§ Number of years in position

The study has also found that research and innovation is a good indicator for quality academics, which is in line with literature (Vessuri, 2008 ; GoE, 2013 ). Interestingly, this finding corroborates with the extensive guidelines and initiatives of the studied institution in promoting research, innovation and commercialization amongst the academic staff. Moreover, this quality component is one of the major criteria for the promotion scheme of the institution.

All faculties, campuses and academic centers, when surveyed, agreed that a respectable level of personal traits and values in being an academic is an essential component to reflect the quality of an academic. Generally, the academics’ integrity, professionalism and high moral values affect the learning outcomes, and thus, graduates’ quality (Voss and Gruber, 2006 ) and are significant for the sustainable progression of the institution. The institution also views leadership and management as an important quality component for its academics. Effective leadership is deemed crucial to the success of an organization (Scott et al., 2008 ; AFT, 2010 ) and that good leaders would bring positive change to his organization through wise use of creativity and innovative thinking which ultimately will result in enhanced quality of the higher education institution.

4.1. Contribution of the Study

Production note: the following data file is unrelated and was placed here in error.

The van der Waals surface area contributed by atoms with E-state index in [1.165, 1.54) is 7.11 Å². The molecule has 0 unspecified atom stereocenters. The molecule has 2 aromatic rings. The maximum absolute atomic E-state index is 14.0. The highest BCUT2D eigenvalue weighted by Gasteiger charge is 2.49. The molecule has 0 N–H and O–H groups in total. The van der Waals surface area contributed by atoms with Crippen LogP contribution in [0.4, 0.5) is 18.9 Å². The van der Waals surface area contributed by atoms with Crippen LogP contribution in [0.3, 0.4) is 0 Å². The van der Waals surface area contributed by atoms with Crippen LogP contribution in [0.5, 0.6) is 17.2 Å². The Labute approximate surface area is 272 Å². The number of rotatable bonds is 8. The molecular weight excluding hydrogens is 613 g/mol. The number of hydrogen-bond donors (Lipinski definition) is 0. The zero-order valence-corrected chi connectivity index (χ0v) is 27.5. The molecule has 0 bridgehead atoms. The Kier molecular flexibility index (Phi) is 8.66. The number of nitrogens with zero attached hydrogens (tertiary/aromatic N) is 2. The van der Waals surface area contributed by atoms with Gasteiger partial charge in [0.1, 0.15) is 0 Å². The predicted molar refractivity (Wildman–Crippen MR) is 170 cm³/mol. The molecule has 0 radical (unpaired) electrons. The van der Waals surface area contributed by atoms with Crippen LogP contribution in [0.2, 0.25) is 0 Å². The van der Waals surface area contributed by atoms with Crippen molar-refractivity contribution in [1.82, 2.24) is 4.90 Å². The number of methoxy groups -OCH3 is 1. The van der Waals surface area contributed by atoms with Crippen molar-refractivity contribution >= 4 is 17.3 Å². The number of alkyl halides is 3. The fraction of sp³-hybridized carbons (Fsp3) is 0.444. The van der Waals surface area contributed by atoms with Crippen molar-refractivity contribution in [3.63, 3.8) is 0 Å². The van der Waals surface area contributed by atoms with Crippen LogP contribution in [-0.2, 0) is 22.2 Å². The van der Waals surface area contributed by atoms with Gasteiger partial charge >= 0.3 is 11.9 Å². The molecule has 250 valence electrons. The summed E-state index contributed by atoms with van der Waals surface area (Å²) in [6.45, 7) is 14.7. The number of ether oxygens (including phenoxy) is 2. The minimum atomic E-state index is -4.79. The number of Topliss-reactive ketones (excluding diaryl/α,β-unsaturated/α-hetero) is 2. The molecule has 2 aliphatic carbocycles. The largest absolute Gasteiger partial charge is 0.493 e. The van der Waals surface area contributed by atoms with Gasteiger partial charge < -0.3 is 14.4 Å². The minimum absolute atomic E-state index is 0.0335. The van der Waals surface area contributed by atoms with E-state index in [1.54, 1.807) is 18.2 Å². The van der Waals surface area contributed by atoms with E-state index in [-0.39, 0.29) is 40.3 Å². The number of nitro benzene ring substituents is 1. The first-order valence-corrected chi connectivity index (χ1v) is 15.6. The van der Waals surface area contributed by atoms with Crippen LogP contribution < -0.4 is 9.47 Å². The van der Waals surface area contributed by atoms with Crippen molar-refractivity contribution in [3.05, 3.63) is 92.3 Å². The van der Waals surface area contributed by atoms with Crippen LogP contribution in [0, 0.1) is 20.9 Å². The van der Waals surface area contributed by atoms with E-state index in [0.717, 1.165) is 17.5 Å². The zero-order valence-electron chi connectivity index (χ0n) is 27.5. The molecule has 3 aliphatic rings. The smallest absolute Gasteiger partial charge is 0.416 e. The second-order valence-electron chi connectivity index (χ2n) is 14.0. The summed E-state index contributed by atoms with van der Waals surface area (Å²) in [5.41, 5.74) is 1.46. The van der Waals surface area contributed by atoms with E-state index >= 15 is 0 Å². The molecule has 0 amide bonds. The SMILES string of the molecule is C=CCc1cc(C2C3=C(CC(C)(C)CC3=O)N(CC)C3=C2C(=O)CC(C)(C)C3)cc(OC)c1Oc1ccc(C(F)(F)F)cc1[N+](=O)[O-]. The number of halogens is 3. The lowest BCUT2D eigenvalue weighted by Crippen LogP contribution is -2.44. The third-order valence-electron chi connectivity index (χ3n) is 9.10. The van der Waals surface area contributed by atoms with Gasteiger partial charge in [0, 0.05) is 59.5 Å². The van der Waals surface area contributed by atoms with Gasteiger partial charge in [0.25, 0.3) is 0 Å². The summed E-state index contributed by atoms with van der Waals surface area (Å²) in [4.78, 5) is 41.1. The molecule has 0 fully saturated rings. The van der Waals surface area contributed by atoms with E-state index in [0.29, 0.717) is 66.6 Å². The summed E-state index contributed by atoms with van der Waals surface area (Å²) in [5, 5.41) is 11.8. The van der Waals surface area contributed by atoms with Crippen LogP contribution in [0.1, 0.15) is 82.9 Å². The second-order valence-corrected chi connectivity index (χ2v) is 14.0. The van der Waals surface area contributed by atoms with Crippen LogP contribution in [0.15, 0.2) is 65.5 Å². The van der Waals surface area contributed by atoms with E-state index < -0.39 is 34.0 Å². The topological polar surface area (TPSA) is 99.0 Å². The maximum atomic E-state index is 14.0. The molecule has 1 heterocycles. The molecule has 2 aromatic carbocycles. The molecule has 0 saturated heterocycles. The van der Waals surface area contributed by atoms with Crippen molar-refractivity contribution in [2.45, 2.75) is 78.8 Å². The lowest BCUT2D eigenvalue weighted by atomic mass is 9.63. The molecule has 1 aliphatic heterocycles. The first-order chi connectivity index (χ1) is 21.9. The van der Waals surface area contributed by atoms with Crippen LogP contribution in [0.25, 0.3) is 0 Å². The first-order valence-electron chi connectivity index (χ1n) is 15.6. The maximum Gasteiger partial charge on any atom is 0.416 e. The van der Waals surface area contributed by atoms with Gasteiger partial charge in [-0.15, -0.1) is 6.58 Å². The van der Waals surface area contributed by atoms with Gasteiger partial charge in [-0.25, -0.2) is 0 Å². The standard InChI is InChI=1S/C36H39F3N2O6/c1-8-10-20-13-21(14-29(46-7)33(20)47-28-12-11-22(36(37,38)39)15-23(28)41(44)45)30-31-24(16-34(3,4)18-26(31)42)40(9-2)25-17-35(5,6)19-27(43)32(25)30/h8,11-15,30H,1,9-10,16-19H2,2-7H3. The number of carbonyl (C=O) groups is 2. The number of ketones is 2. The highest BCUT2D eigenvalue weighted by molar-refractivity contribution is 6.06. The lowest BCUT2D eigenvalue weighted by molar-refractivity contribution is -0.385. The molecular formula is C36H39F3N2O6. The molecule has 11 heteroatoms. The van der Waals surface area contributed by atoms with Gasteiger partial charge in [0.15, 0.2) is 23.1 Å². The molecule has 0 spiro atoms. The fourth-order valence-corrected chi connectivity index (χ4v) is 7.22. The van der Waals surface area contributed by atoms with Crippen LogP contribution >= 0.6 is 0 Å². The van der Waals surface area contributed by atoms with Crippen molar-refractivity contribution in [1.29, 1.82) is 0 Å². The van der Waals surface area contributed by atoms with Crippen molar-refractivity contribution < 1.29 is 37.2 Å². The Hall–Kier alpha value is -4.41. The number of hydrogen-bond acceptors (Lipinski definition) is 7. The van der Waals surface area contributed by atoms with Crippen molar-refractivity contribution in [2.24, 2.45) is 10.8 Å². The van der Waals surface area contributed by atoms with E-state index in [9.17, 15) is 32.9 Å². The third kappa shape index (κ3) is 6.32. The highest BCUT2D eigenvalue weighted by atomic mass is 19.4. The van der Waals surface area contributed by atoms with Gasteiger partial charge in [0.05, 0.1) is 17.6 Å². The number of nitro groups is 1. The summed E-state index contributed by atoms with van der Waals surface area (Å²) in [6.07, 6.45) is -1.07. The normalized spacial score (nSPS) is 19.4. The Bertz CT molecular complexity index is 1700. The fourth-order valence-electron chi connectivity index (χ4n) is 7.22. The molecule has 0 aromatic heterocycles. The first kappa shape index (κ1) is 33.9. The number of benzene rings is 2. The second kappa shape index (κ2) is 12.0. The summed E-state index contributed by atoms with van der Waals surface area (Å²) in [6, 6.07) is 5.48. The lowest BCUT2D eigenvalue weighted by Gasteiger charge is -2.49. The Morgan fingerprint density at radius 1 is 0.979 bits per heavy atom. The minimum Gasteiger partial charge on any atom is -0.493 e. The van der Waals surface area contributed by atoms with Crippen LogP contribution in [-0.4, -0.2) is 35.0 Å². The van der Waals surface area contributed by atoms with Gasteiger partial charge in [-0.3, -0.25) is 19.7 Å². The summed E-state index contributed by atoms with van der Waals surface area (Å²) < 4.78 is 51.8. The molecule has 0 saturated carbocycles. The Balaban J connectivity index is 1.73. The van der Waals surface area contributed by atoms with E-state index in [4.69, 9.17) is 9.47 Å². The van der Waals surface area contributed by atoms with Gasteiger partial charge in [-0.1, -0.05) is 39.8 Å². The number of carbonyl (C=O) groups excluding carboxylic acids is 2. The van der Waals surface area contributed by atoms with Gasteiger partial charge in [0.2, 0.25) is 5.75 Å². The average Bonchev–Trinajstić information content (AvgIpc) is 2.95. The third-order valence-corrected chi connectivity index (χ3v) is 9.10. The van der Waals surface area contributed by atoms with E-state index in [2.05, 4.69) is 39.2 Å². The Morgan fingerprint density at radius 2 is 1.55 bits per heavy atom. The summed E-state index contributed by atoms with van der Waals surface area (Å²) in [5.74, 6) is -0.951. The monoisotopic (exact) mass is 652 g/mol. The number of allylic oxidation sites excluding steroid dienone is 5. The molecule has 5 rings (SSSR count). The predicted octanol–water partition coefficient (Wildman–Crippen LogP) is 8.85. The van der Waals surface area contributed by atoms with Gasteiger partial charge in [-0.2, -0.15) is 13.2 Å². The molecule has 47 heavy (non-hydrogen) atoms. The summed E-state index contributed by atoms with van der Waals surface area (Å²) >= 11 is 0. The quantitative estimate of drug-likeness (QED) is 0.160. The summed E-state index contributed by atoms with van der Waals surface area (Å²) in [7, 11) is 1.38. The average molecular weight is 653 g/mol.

Essentially, the study was able to identify seven key components to measure the quality of academics from the Malaysian context. The identification of the key components can help establish a more comprehensive system of academic quality assurance in higher education, particularly within the said institution, thus, addresses the increasing concern over the quality of university education and academics in the country. This is in line with what has been argued by Williams (2016; 2014 ) that without good quality assurance, quality enhancement cannot be achieved.


The seven key components of quality identified for academics indicate that they should be involved in inevitable processes of professional growth and continuing process of learning. This dynamism is fundamental to delivering high quality education, particularly in the context of the institution studied. Highly competent graduates can be produced if higher education academics are anticipative of on the changing educational landscape and strive to take appropriate advantage of the uncertain climate.

Funding: This study received no specific financial support.
Competing Interests: The authors declare that they have no competing interests.
Contributors/Acknowledgement: All authors contributed equally to the conception and design of the study.